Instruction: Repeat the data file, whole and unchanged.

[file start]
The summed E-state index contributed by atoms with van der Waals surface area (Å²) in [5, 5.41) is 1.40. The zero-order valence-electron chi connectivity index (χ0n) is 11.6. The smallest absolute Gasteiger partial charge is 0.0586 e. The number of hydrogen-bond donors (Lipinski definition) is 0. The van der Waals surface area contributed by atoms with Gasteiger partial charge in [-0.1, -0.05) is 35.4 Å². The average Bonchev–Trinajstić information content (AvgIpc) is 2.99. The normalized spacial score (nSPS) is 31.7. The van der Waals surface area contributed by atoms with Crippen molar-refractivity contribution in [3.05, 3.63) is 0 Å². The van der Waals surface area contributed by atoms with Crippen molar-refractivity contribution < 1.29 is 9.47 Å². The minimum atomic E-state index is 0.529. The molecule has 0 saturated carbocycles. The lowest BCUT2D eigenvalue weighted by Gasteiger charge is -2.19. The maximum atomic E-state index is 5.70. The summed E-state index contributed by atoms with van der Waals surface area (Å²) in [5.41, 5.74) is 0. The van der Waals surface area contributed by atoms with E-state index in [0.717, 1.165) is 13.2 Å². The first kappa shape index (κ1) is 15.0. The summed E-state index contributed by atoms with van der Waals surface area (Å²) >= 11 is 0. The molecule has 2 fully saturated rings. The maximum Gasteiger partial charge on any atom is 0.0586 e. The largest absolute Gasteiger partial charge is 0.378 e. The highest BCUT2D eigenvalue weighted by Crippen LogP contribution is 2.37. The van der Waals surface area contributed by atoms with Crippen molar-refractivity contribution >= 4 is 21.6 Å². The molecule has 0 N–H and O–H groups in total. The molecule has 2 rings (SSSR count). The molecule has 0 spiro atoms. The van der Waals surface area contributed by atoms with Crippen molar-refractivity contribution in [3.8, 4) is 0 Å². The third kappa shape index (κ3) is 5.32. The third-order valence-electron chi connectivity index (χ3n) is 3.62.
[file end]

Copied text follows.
The summed E-state index contributed by atoms with van der Waals surface area (Å²) in [5, 5.41) is 1.40. The zero-order valence-electron chi connectivity index (χ0n) is 11.6. The smallest absolute Gasteiger partial charge is 0.0586 e. The number of hydrogen-bond donors (Lipinski definition) is 0. The van der Waals surface area contributed by atoms with Gasteiger partial charge in [-0.1, -0.05) is 35.4 Å². The average Bonchev–Trinajstić information content (AvgIpc) is 2.99. The normalized spacial score (nSPS) is 31.7. The van der Waals surface area contributed by atoms with Crippen molar-refractivity contribution in [3.05, 3.63) is 0 Å². The van der Waals surface area contributed by atoms with Crippen molar-refractivity contribution < 1.29 is 9.47 Å². The minimum atomic E-state index is 0.529. The molecule has 0 saturated carbocycles. The lowest BCUT2D eigenvalue weighted by Gasteiger charge is -2.19. The maximum atomic E-state index is 5.70. The summed E-state index contributed by atoms with van der Waals surface area (Å²) in [5.41, 5.74) is 0. The van der Waals surface area contributed by atoms with E-state index in [0.717, 1.165) is 13.2 Å². The first kappa shape index (κ1) is 15.0. The summed E-state index contributed by atoms with van der Waals surface area (Å²) >= 11 is 0. The molecule has 2 fully saturated rings. The maximum Gasteiger partial charge on any atom is 0.0586 e. The largest absolute Gasteiger partial charge is 0.378 e. The highest BCUT2D eigenvalue weighted by Crippen LogP contribution is 2.37. The van der Waals surface area contributed by atoms with Crippen molar-refractivity contribution >= 4 is 21.6 Å². The molecule has 0 N–H and O–H groups in total. The molecule has 2 rings (SSSR count). The molecule has 0 spiro atoms. The van der Waals surface area contributed by atoms with Crippen molar-refractivity contribution in [3.8, 4) is 0 Å². The third kappa shape index (κ3) is 5.32. The third-order valence-electron chi connectivity index (χ3n) is 3.62.